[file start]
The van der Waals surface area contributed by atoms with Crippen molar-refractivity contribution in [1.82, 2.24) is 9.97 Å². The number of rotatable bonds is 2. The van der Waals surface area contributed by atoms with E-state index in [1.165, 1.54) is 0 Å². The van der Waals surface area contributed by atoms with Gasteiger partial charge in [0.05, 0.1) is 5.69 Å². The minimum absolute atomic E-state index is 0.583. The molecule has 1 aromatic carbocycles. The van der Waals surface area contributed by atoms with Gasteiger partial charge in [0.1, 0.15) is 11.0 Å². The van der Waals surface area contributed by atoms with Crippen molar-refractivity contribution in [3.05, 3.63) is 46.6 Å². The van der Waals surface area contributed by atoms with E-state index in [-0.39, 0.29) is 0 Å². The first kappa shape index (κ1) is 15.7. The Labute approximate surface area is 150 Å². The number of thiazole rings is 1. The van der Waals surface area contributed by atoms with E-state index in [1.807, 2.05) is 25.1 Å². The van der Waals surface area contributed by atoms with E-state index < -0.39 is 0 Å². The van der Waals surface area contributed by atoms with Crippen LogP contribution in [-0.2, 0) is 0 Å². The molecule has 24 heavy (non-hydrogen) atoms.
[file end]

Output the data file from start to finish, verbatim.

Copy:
The van der Waals surface area contributed by atoms with Crippen molar-refractivity contribution in [1.82, 2.24) is 9.97 Å². The number of rotatable bonds is 2. The van der Waals surface area contributed by atoms with E-state index in [1.165, 1.54) is 0 Å². The van der Waals surface area contributed by atoms with Gasteiger partial charge in [0.05, 0.1) is 5.69 Å². The minimum absolute atomic E-state index is 0.583. The molecule has 1 aromatic carbocycles. The van der Waals surface area contributed by atoms with Gasteiger partial charge in [0.1, 0.15) is 11.0 Å². The van der Waals surface area contributed by atoms with Crippen molar-refractivity contribution in [3.05, 3.63) is 46.6 Å². The van der Waals surface area contributed by atoms with E-state index in [-0.39, 0.29) is 0 Å². The first kappa shape index (κ1) is 15.7. The Labute approximate surface area is 150 Å². The number of thiazole rings is 1. The van der Waals surface area contributed by atoms with E-state index in [1.807, 2.05) is 25.1 Å². The van der Waals surface area contributed by atoms with E-state index < -0.39 is 0 Å². The van der Waals surface area contributed by atoms with Crippen LogP contribution in [-0.2, 0) is 0 Å². The molecule has 24 heavy (non-hydrogen) atoms.